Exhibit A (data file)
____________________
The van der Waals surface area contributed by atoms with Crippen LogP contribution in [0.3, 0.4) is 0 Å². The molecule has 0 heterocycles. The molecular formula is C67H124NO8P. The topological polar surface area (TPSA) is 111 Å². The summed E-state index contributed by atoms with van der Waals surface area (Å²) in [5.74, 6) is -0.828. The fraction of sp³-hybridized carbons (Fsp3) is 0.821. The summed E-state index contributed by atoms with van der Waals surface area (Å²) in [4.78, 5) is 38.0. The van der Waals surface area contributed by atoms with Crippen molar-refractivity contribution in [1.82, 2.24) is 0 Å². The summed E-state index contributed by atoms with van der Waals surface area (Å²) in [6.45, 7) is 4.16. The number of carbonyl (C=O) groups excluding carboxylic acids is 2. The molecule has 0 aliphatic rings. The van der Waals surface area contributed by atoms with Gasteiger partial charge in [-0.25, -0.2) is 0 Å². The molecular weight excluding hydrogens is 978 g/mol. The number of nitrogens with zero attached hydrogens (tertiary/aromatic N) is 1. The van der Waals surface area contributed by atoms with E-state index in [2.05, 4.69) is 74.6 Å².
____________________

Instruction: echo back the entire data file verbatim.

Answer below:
The van der Waals surface area contributed by atoms with Crippen LogP contribution in [0.3, 0.4) is 0 Å². The molecule has 0 heterocycles. The molecular formula is C67H124NO8P. The topological polar surface area (TPSA) is 111 Å². The summed E-state index contributed by atoms with van der Waals surface area (Å²) in [5.74, 6) is -0.828. The fraction of sp³-hybridized carbons (Fsp3) is 0.821. The summed E-state index contributed by atoms with van der Waals surface area (Å²) in [4.78, 5) is 38.0. The van der Waals surface area contributed by atoms with Crippen molar-refractivity contribution in [1.82, 2.24) is 0 Å². The summed E-state index contributed by atoms with van der Waals surface area (Å²) in [6.45, 7) is 4.16. The number of carbonyl (C=O) groups excluding carboxylic acids is 2. The molecule has 0 aliphatic rings. The van der Waals surface area contributed by atoms with Gasteiger partial charge in [-0.25, -0.2) is 0 Å². The molecular weight excluding hydrogens is 978 g/mol. The number of nitrogens with zero attached hydrogens (tertiary/aromatic N) is 1. The van der Waals surface area contributed by atoms with E-state index in [2.05, 4.69) is 74.6 Å².